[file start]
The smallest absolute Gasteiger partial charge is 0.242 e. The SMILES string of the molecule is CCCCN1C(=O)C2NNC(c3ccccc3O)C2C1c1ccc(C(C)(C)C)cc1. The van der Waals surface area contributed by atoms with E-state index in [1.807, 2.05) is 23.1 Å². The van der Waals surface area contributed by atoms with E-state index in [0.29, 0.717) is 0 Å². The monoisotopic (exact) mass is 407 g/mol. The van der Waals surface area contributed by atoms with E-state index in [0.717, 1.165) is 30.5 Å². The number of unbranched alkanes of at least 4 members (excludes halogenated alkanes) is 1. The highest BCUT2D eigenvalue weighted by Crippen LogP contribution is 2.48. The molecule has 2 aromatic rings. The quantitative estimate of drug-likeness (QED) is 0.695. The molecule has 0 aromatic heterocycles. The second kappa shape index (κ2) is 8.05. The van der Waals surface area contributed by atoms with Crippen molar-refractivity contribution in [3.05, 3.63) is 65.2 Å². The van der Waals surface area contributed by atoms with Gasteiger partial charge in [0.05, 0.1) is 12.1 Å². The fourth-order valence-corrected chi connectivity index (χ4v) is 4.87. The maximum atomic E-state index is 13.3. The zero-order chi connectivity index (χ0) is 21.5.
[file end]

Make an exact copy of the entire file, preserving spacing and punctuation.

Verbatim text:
The smallest absolute Gasteiger partial charge is 0.242 e. The SMILES string of the molecule is CCCCN1C(=O)C2NNC(c3ccccc3O)C2C1c1ccc(C(C)(C)C)cc1. The van der Waals surface area contributed by atoms with E-state index in [1.807, 2.05) is 23.1 Å². The van der Waals surface area contributed by atoms with E-state index in [0.29, 0.717) is 0 Å². The monoisotopic (exact) mass is 407 g/mol. The van der Waals surface area contributed by atoms with E-state index in [0.717, 1.165) is 30.5 Å². The number of unbranched alkanes of at least 4 members (excludes halogenated alkanes) is 1. The highest BCUT2D eigenvalue weighted by Crippen LogP contribution is 2.48. The molecule has 2 aromatic rings. The quantitative estimate of drug-likeness (QED) is 0.695. The molecule has 0 aromatic heterocycles. The second kappa shape index (κ2) is 8.05. The van der Waals surface area contributed by atoms with Crippen molar-refractivity contribution in [3.05, 3.63) is 65.2 Å². The van der Waals surface area contributed by atoms with Gasteiger partial charge in [0.05, 0.1) is 12.1 Å². The fourth-order valence-corrected chi connectivity index (χ4v) is 4.87. The maximum atomic E-state index is 13.3. The zero-order chi connectivity index (χ0) is 21.5.